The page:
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Survival of children with rare structural congenital anomalies: a multi-registry cohort study
Orphanet Journal of Rare Diseases, Volume: 17, Issue: 1
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BackgroundCongenital anomalies are the leading cause of perinatal, neonatal and infant mortality in developed countries. Large long-term follow-up studies investigating survival beyond the first year of life in children with rare congenital anomalies are costly and sufficiently large standardized co...
|Published in:||Orphanet Journal of Rare Diseases|
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BackgroundCongenital anomalies are the leading cause of perinatal, neonatal and infant mortality in developed countries. Large long-term follow-up studies investigating survival beyond the first year of life in children with rare congenital anomalies are costly and sufficiently large standardized cohorts are difficult to obtain due to the rarity of some anomalies. This study aimed to investigate the survival up to 10 years of age of children born with a rare structural congenital anomaly in the period 1995–2014 in Western Europe.MethodsLive births from thirteen EUROCAT (European network for the epidemiological surveillance of congenital anomalies) population-based registries were linked to mortality records. Survival for 12,685 live births with one of the 31 investigated rare structural congenital anomalies (CAs) was estimated at 1 week, 4 weeks and 1, 5 and 10 years of age within each registry and combined across Europe using random effects meta-analyses. Differences between registries were evaluated for the eight rare CAs with at least 500 live births.ResultsAmongst the investigated CAs, arhinencephaly/holoprosencephaly had the lowest survival at all ages (58.1%, 95% Confidence Interval (CI): 44.3–76.2% at 1 week; 47.4%, CI: 36.4–61.6% at 1 year; 35.6%, CI: 22.2–56.9% at 10 years). Overall, children with rare CAs of the digestive system had the highest survival (> 95% at 1 week, > 84% at 10 years). Most deaths occurred within the first four weeks of life, resulting in a 10-year survival conditional on surviving 4 weeks of over 95% for 17 out of 31 rare CAs. A moderate variability in survival between participating registries was observed for the eight selected rare CAs.ConclusionsPooling standardised data across 13 European CA registries and the linkage to mortality data enabled reliable survival estimates to be obtained at five ages up to ten years. Such estimates are useful for clinical practice and parental counselling.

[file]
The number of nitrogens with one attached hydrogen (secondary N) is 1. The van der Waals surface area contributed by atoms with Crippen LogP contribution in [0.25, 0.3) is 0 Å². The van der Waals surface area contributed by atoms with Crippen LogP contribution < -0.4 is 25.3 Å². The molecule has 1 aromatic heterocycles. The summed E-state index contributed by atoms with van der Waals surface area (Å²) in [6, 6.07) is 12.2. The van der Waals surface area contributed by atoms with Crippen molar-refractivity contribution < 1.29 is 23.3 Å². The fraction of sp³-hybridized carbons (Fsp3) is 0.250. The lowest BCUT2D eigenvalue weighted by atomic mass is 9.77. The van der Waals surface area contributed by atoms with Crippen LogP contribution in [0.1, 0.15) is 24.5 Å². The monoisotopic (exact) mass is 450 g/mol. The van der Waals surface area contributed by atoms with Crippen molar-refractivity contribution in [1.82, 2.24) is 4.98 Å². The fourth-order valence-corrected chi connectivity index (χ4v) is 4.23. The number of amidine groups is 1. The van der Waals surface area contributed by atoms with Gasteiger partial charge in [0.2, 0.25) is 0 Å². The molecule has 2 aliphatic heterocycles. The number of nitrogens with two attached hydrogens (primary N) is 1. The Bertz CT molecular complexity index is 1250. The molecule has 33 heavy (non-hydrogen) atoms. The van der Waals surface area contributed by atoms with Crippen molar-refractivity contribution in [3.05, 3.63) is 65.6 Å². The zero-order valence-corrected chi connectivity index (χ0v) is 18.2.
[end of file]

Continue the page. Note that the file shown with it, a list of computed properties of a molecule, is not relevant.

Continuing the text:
College of Human and Health Sciences
This project has received funding from the European Union’s Horizon 2020 research and innovation programme under Grant Agreement No. 733001 (Jan 2017–May 2022) https://ec.europa.eu/programmes/horizon2020/en).